This study employed an extended technology acceptance model (TAM) to predict Internet usage in two developing countries (Chile and United Arab Emirates (UAE)). In addition to investigating the impacts of perceived ease of use (PEOU), perceived usefulness (PU), and perceived Internet content (PIC) on students' usage of the Internet, it analyzed the direct impacts of external variables such as gender, educational background, income level, self-reported measure of computer knowledge, Internet cost, and Internet availability on Internet usage and their moderating role in the relationship between PEOU, PU, and PIC and Internet usage. To validate the research model, data was collected from 169 students from Chile and 194 students from United Arab Emirates (UAE). The results showed that only PU was a significant predictor of Internet usage for both Emirates and Chilean samples. Additionally, while gender significantly impacted Emirates students' usage of Internet, self-reported knowledge about computers significantly impacted Chilean students' usage of Internet. Income level was the only significant moderator for both countries. PU affected usage of the Internet more positively for students with high income level than it did for those students with low income. Discussion of practical implications of the results was included.
Most studies of the Internet have focused primarily on adoption, e-commerce, and web design (e.g., Kim et al., 2005; Park, et al., 2004; Stanfield and Grant 2003; Ranganathan and Grandon 2002; Tan and Teo 1998; Teo and Pian 2004). Little research has been done on student usage of the Internet (Alshare et al, 2005a). Additionally, the majority of studies on Internet usage in the last decade have been carried out in developed countries. There is a need to understand not only why technology has or has not been adopted but also to comprehend the impacts of its adoption by developing countries. The Internet has major impacts upon the ability of developing countries and citizens to be more effective participants in the emerging global business environment.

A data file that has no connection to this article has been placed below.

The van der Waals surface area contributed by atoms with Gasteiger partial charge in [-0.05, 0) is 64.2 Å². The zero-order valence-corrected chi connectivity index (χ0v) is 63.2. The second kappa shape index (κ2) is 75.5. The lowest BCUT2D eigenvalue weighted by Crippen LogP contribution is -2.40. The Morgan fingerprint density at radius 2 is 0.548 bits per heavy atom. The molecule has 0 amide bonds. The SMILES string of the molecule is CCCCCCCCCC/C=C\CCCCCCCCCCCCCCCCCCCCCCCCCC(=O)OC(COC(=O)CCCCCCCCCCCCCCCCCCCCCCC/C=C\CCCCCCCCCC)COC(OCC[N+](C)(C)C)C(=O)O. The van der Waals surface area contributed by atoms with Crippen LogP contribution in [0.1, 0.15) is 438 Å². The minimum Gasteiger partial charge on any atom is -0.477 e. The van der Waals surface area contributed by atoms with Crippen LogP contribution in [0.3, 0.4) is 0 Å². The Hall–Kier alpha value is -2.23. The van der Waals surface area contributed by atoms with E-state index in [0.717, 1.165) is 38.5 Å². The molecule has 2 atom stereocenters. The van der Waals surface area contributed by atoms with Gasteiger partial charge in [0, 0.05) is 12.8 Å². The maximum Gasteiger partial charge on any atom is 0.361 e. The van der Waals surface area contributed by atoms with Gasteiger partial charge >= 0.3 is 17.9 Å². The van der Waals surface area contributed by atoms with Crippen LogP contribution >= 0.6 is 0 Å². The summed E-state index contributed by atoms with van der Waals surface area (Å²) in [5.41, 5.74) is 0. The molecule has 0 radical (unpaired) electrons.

The Technology Acceptance Model (TAM), introduced by Davis (1989), is the most popular model used in Information Systems (IS) literature to predict the intention or the usage of Information Technology (IT). According to the citation index of the Institute for Scientific Information (ISI 2005), by September 2005, there were 631 journal citations for the original Davis (1989) article. In his model, Davis introduced perceived ease of use and perceived usefulness as the two main factors that influence computer usage (e-mail). TAM has been used in predicting intention or usage of different computer applications primarily in the region of North America (Lapczynski 2004; Pijpers 2001). TAM was then extended by incorporating additional factors; see for examples, (Alshare et. al, 2004; Davis et al., 1989; Gefen and Straub 1997; Venkatesh et al. 2003; Venkatesh and Davis 2000; and Lucas and Spitler 2000). It is worth mentioning that there were few studies that tested TAM or extended versions outside the region of North America, primarily in developed countries (e.g., Al-Gahtani 2001, Huang et al., 2003; Lai and Wong 2003; Straub et al., 1997). Moreover, fewer studies applied TAM or extended versions to developing countries (e.g., Akour et al. 2006; Elbeltagi et al., 2005; Loch et al., 2003; McCoy et al. 2005; Parboteeah et al., 2005; Rose and Straub, 1998; Zakour 2004).
In this study, we extended the research that was conducted by Alshare et. al (2005a) by including more external variables such as Internet cost and Internet availability. Additionally, we tested a modified TAM model outside the region of North American in two developing countries, Chile and the United Arab Emirates (UAE). These two countries represent two emerging economies (The World Competitiveness Yearbook, 2002). …